The Aug. 12 U.S. Department of Agriculture crop acreage report could be the most bullish report for corn in the past 20 years. But when it comes to reports, there is no saying what actually will be seen.

Still, if the planted corn acres slips to 85 million or lower, as my work suggests, a scorching rally will unfold. Buckle up!

Here is a roundup of other agriculture news making headlines:

  • This is the beginning of the end of the beef industry: “Part of the appeal of the new burgers is their smaller environmental footprint. Beef is the most wasteful food on the planet. Cows are not optimized to make meat; they’re optimized to be cows. It takes 36,000 calories of feed to produce 1,000 calories of beef. In the process, it uses more than 430 gallons of water and 1,500 square feet of land, and it generates nearly 10 kilograms of greenhouse gas emissions. In comparison, an Impossible Burger uses 87% less water, 96% less land and produces 89% fewer greenhouse gas emissions. Beyond Meat’s footprint is similarly svelte.” — Outsideonline.com, July 31.
  • Beyond Meat’s competitor Impossible Foods plans to launch in grocery stores in September after getting FDA approval: “Beyond Meat’s rival Impossible Foods said Wednesday it will sell its plant-based burger in grocery stores in September after the Food and Drug Administration approved its key color ingredient. The regulator said it has cleared Impossible’s use of soy leghemoglobin — or heme — as a color additive, clearing the way for the maker of imitation meat to start selling its products in grocery stores.” — CNBC News, Aug. 1.
  • Impossible Whopper goes nationwide at Burger King: “Burger King will begin selling the plant-based Impossible Whopper nationwide next week after a successful run in six regions. The rollout to 7,000 U.S. locations will be for a limited time, a typical practice in the fast food industry for new products. The chain won’t say how many of the burgers it’s sold since first introducing them in April, but did say it’s enticing more people to enter its stores.” — Associated Press, Aug. 1.
  • This year’s corn crop is the second worst rated by the USDA since 2007: “And yet, corn prices have dropped 50 cents a bushel, more than 10% since June 28. What am I missing here?” — Commodity Insite, July 30.
  • Analyst sees first drop in corn yield potential in a month: “So, the growing season drags along with the markets being lulled into complacency on what might be the worst U.S. crop in decades. But we don’t know it yet, as USDA can’t seem to get an estimate on the preventive planting acres (which is likely 10 to 15 million acres of corn and soybeans). The problem is this (corn) crop is late and susceptible to a lot more problems from frost date. We will lose crop production when it freezes, the only question is how much? Will it be 1% loss, or 3%, or 5% or more? As late as crops were planted and are maturing, God help us if we freeze two weeks early!” — Successful Farming, July 31.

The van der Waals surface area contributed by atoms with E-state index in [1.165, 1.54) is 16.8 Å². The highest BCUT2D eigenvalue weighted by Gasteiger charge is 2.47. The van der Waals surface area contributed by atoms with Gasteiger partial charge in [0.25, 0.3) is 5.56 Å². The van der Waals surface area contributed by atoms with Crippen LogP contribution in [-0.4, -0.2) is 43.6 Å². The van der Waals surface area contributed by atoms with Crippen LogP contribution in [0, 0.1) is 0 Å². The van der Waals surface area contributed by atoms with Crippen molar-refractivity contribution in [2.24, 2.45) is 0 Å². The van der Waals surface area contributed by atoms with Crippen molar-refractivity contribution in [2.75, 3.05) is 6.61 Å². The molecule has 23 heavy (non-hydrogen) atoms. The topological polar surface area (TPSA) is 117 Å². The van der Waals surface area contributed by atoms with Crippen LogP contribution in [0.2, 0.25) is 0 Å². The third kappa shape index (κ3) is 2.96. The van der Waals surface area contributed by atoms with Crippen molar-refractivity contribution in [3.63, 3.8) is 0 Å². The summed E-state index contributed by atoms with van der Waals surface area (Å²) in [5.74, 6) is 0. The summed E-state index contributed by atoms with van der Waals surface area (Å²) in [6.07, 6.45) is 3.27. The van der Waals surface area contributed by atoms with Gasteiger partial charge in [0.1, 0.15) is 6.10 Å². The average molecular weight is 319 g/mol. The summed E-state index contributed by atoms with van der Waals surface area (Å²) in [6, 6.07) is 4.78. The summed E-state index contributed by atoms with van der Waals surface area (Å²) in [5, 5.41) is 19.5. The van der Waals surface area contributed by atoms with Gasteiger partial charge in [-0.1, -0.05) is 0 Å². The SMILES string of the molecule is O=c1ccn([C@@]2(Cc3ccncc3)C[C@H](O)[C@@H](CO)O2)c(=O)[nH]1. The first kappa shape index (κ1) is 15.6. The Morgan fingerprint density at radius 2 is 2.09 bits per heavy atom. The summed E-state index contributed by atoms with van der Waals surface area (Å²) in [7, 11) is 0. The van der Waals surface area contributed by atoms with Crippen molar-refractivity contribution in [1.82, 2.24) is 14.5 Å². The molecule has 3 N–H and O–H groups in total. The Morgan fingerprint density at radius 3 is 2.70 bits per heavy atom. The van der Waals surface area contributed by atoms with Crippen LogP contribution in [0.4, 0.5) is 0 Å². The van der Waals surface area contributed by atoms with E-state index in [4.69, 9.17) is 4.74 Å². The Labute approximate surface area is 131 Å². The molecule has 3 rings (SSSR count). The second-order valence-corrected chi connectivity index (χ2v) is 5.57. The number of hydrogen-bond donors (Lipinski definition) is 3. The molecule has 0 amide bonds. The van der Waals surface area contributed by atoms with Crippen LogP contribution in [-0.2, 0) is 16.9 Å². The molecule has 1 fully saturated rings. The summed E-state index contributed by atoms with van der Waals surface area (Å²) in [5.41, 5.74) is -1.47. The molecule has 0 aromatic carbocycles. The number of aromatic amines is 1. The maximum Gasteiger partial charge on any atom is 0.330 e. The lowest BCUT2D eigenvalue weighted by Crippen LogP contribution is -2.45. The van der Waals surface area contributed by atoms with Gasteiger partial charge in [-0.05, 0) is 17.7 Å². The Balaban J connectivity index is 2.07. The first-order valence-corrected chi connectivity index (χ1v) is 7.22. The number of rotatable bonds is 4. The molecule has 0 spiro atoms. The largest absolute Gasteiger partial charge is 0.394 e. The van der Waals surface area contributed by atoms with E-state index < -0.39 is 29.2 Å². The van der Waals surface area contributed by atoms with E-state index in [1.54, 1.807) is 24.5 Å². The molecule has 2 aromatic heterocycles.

• A highly accurate stock market predictor hit its most bearish level since the internet bubble: “The sense that the Federal Reserve’s widely expected interest-rate cut would be the last for a while drove stock investors to the exits on Wednesday, but that isn’t the only disturbing economic news shareholders have had to digest this week. Namely, July’s big increase in consumer confidence, which is anything but bullish for the U.S. market. That bodes ill for U.S. stocks, given where the CCI stands today, at its highest level in almost two decades. The high readings at the top of the internet bubble constitute just one data point, of course. But the inverse relationship between the CCI and the stock market’s subsequent performance is statistically significant.” – MarketWatch, Aug. 1.
  • The U.S. Federal Reserve has sent a shiver through global markets: “The central bank just cut interest rates for the first time in more than a decade. But in failing to signal that more rate cuts are coming, Chair Jerome Powell has spooked investors, who had hoped the small cut would be just the start. The Dow fell 334 points on Wednesday, or 1.2%. The S&P and Nasdaq each ended the day with losses of more than 1%. U.S. stock futures have stabilized, but Powell’s language is reverberating globally.” – CNN, Aug. 1.
  • ADM profit plunges more than 40% on U.S. weather, trade war woes: “U.S. grains merchant and food processor Archer Daniels Midland Co. on Thursday reported a 41.3% drop in second quarter adjusted profit and missed Wall Street expectations, after being battered by the U.S.-China trade war and severe U.S. weather this spring that caused it significant supply-chain woes.” — Reuters News, Aug. 1.
0
0
0
0
0

Load comments